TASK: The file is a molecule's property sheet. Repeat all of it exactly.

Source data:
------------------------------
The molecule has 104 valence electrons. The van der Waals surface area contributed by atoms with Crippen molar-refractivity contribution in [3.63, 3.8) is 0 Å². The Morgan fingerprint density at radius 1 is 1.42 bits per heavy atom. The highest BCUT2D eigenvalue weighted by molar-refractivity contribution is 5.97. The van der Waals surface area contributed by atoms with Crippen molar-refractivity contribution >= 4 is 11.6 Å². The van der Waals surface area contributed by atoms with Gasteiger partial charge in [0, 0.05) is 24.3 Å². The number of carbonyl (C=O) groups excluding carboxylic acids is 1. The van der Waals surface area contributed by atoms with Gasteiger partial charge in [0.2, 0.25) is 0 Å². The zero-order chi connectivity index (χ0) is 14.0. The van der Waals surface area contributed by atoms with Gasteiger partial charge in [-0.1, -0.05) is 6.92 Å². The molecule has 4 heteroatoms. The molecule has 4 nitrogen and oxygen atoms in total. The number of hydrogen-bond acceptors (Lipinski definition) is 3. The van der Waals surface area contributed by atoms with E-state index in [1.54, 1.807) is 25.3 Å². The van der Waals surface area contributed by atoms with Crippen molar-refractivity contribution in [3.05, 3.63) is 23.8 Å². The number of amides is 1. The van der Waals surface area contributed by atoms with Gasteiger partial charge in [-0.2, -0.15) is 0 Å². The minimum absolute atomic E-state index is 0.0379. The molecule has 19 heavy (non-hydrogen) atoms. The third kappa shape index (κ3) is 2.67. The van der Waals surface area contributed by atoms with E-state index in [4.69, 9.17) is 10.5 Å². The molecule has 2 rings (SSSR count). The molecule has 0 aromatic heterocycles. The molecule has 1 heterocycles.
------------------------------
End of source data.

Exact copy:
The molecule has 104 valence electrons. The van der Waals surface area contributed by atoms with Crippen molar-refractivity contribution in [3.63, 3.8) is 0 Å². The Morgan fingerprint density at radius 1 is 1.42 bits per heavy atom. The highest BCUT2D eigenvalue weighted by molar-refractivity contribution is 5.97. The van der Waals surface area contributed by atoms with Crippen molar-refractivity contribution >= 4 is 11.6 Å². The van der Waals surface area contributed by atoms with Gasteiger partial charge in [0, 0.05) is 24.3 Å². The number of carbonyl (C=O) groups excluding carboxylic acids is 1. The van der Waals surface area contributed by atoms with Gasteiger partial charge in [0.2, 0.25) is 0 Å². The zero-order chi connectivity index (χ0) is 14.0. The van der Waals surface area contributed by atoms with Gasteiger partial charge in [-0.1, -0.05) is 6.92 Å². The molecule has 4 heteroatoms. The molecule has 4 nitrogen and oxygen atoms in total. The number of hydrogen-bond acceptors (Lipinski definition) is 3. The van der Waals surface area contributed by atoms with E-state index in [1.54, 1.807) is 25.3 Å². The van der Waals surface area contributed by atoms with Crippen molar-refractivity contribution in [3.05, 3.63) is 23.8 Å². The number of amides is 1. The van der Waals surface area contributed by atoms with Gasteiger partial charge in [-0.2, -0.15) is 0 Å². The minimum absolute atomic E-state index is 0.0379. The molecule has 19 heavy (non-hydrogen) atoms. The third kappa shape index (κ3) is 2.67. The van der Waals surface area contributed by atoms with E-state index in [4.69, 9.17) is 10.5 Å². The molecule has 2 rings (SSSR count). The molecule has 0 aromatic heterocycles. The molecule has 1 heterocycles.